• Research Briefing

    Tax relief for private medical insurance

    In 1990 a new tax relief for private medical insurance, paid for those aged 60 and over, was introduced. In 1997 the then Labour Government abolished this relief on the grounds of cost, and the view that it had failed to encourage take-up. This note discusses the short life of this tax relief, and recent debate as to whether it should be reintroduced.

  • Research Briefing

    Scotland Bill: Committee Stage Report

    This is a report on the Commons committee stage of the Scotland Bill 2010-12. Introduced to the House of Commons on 30 November 2010, its second reading was on 27 January 2011, and its committee stage took place on the floor of the House on 7, 14 and 15 March 2011. Report and third reading are scheduled for 21 June 2011. On 13 June 2011 the Secretary of State for Scotland, Michael Moore, announced a package of changes to the Bill in response to issues that had been raised in the UK and Scottish Parliaments, and by the Scottish Government.

  • Research Briefing

    Income tax and Members’ expenses

    This note sets out the background to and extent of the provisions that applied to Members’ allowances administered by the House. It gives details of the changes proposed in the Budget, and enacted in the Finance (No 2) Act 2010.

  • Research Briefing

    Scotland Bill [Bill No 115 of 2010-11]

    The Scotland Bill was published on 30 November 2010, and is scheduled for second reading on 27 January 2011. The Bill contains provisions to give the Scottish Parliament greater responsibility for raising its own revenue, in addition the borrowing powers of the Scottish Government are extended. The Bill also changes the boundary of devolved powers by amending some of the reserved matters in the Scotland Act 1998. Some new matters are devolved, some are reserved. The Bill also proposes small changes to provisions concerning the Scottish Parliament and the Scottish Government.

  • Research Briefing

    National Insurance Contributions Bill: Committee Stage Report

    The National Insurance Contributions Bill increases the rates of National Insurance contributions (NICs) paid by employees, employers and the self-employed from April 2011 – and provides for the regional employer contributions holiday for new businesses. The Bill was published on 14 October and given a second reading in the Commons on 23 November. It was considered in Public Bill Committee in four sittings between 2 and 9 December. It was not amended.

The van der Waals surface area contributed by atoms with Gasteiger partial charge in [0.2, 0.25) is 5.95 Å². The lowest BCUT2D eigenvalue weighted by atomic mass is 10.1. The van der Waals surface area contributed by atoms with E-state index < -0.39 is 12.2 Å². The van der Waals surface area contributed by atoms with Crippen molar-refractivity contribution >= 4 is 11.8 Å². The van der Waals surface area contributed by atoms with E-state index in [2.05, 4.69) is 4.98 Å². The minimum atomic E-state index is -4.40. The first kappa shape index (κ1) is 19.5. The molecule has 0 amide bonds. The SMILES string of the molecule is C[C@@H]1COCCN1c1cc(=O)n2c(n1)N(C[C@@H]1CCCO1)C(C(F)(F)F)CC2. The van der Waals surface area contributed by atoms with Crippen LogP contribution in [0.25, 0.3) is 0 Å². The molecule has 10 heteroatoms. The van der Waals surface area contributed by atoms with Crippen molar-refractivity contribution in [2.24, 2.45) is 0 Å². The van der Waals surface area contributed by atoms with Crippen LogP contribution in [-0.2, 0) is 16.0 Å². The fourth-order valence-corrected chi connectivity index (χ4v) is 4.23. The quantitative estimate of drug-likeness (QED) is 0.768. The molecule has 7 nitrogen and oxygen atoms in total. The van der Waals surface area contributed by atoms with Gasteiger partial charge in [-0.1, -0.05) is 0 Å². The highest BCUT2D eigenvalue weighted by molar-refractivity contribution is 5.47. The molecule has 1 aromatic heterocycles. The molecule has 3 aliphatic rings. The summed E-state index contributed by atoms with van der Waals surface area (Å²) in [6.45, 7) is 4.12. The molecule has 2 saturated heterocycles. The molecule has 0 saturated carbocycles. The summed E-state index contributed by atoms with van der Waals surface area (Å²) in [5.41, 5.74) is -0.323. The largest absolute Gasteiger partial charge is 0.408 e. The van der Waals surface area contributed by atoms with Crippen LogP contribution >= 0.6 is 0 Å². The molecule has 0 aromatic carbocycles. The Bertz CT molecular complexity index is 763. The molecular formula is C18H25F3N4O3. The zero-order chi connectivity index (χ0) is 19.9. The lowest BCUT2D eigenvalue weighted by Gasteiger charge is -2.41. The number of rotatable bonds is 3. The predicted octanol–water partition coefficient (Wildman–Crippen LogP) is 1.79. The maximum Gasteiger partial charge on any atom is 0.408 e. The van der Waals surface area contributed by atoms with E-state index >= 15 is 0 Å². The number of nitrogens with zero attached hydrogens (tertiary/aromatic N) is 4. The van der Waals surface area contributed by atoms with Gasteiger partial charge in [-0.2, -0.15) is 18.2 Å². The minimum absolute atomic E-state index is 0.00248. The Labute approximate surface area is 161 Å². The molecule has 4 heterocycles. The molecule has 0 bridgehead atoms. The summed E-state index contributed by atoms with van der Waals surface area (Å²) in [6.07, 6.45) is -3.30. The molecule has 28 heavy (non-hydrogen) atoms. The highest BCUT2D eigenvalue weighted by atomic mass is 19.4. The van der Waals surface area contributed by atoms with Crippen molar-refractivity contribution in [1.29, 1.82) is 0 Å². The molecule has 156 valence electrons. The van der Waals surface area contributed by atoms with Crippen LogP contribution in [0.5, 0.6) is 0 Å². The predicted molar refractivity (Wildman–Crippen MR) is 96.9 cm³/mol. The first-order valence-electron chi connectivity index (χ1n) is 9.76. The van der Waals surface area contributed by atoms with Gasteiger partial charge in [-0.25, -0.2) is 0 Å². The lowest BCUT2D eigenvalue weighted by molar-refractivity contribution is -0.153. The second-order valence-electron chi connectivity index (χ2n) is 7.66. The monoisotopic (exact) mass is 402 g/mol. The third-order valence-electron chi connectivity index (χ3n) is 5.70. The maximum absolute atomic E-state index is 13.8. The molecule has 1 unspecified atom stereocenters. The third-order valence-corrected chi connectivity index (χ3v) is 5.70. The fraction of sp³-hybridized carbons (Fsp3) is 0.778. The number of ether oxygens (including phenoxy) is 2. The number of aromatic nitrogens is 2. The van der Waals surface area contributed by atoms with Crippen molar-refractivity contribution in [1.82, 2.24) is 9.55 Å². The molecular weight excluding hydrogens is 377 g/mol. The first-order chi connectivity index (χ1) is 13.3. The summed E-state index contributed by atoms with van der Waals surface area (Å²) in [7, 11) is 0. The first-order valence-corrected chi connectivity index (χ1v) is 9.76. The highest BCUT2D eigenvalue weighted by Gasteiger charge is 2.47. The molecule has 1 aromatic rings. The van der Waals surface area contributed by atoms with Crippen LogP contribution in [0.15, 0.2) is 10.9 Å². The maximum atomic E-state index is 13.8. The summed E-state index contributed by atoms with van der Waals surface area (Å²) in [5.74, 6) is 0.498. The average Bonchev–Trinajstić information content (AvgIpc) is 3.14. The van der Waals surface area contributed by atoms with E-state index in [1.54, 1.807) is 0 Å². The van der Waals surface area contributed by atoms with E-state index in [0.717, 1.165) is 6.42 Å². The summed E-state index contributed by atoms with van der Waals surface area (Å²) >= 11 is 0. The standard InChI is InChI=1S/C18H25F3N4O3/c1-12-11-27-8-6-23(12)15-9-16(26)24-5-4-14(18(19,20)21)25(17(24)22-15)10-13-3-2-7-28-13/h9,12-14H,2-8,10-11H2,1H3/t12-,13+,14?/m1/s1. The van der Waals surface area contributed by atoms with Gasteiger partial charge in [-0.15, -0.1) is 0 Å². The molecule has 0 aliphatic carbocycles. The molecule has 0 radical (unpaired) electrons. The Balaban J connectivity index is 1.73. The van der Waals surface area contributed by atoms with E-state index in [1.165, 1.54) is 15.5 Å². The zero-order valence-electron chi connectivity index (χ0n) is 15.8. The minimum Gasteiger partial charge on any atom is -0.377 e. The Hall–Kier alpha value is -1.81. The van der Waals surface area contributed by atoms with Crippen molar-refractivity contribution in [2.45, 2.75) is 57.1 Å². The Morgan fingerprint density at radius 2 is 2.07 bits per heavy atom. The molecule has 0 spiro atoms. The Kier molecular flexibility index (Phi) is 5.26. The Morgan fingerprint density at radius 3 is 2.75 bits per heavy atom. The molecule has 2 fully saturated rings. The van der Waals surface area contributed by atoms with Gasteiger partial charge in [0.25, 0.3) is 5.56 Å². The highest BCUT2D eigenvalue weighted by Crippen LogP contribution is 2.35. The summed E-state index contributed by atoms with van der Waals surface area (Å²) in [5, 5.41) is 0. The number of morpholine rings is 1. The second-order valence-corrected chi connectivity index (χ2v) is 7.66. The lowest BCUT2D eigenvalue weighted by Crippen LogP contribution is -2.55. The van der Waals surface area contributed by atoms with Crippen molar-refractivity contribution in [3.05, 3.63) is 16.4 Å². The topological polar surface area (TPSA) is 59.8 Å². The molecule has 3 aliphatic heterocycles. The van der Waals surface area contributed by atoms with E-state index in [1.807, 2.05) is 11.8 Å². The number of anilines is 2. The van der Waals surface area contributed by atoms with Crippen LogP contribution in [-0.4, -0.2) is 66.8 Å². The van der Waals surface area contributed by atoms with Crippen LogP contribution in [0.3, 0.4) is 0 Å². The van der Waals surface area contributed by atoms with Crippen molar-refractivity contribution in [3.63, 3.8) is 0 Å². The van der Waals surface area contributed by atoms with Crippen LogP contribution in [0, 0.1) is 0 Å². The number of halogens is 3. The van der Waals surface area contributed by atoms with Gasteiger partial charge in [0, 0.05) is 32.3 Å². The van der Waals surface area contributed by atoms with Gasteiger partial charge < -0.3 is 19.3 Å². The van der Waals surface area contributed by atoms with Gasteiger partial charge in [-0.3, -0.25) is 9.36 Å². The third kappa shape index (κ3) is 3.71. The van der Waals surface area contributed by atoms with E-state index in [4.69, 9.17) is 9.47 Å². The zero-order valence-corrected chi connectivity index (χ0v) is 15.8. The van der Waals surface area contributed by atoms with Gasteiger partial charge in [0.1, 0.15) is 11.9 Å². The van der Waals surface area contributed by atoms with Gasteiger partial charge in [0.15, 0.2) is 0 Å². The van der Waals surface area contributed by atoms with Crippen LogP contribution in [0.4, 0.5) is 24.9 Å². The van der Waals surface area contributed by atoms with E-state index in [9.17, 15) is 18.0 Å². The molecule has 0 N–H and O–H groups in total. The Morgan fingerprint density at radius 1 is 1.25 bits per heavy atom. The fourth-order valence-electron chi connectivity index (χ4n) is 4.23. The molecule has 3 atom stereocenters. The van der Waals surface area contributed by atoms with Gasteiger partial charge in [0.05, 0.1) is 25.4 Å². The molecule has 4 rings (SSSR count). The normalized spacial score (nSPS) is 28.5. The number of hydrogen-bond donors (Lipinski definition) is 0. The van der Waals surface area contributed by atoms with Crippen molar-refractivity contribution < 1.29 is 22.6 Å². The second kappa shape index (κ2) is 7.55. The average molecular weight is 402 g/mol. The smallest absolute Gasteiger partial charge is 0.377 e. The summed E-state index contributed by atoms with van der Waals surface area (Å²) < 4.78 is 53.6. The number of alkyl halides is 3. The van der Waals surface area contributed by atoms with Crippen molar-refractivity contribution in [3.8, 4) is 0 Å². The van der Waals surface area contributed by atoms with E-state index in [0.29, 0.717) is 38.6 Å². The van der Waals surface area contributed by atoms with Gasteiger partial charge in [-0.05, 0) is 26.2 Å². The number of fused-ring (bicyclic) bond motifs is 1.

• Research Briefing

    National Insurance Contributions Bill [Bill 79 of 2010-11]

    In its first Budget on 22 June 2010 the Coalition Government confirmed that the rates of National Insurance contributions (NICs) for employees, employers and the self-employed would rise by 1% from April 2011. The Government also stated that it would legislate to introduce a three-year regional NICs ‘holiday’ for new employers. Under the scheme new businesses may qualify for a deduction of up to £5,000 from the employer NICs that would normally be due, for each of the first ten employees they take on in their first year of business. However, new businesses in Greater London, the South East Region and the Eastern Region are specifically excluded from the scheme. The purpose of this Bill is to implement these two measures.

  • Research Briefing

    Finance (No.2) Bill 2010

    The Finance (No.2) Bill contains a series of minor and technical measures, most of which were announced in the then Labour Government's March 2010 Budget. The enactment of these measures was delayed by the timing of the 2010 General Election. In its first Budget on 22 June, the Coalition Government announced it would introduce two Finance Bills in 2010: the first to be passed for the summer recess to implement its key priorities, the second to be introuced in the autumn to clear these inherited measures. This note sets out the chronology of these events and a checklist of the Bill's contents.

  • Research Briefing

    Child Benefit for higher rate taxpayers

    At the Conservative Party Conference in October 2010 the Chancellor announced that from January 2013 Child Benefit would be withdrawn from families with a higher rate taxpayer. This note looks at the background to the announcement and at reactions to it. Revised proposals for a “High Income Child Benefit Charge” were presented in Budget 2012 under which Child Benefit would instead be clawed back from families where the highest earner had an income in excess of £50,000. Further details can be found in Library briefing SN06299, Child Benefit for higher income families.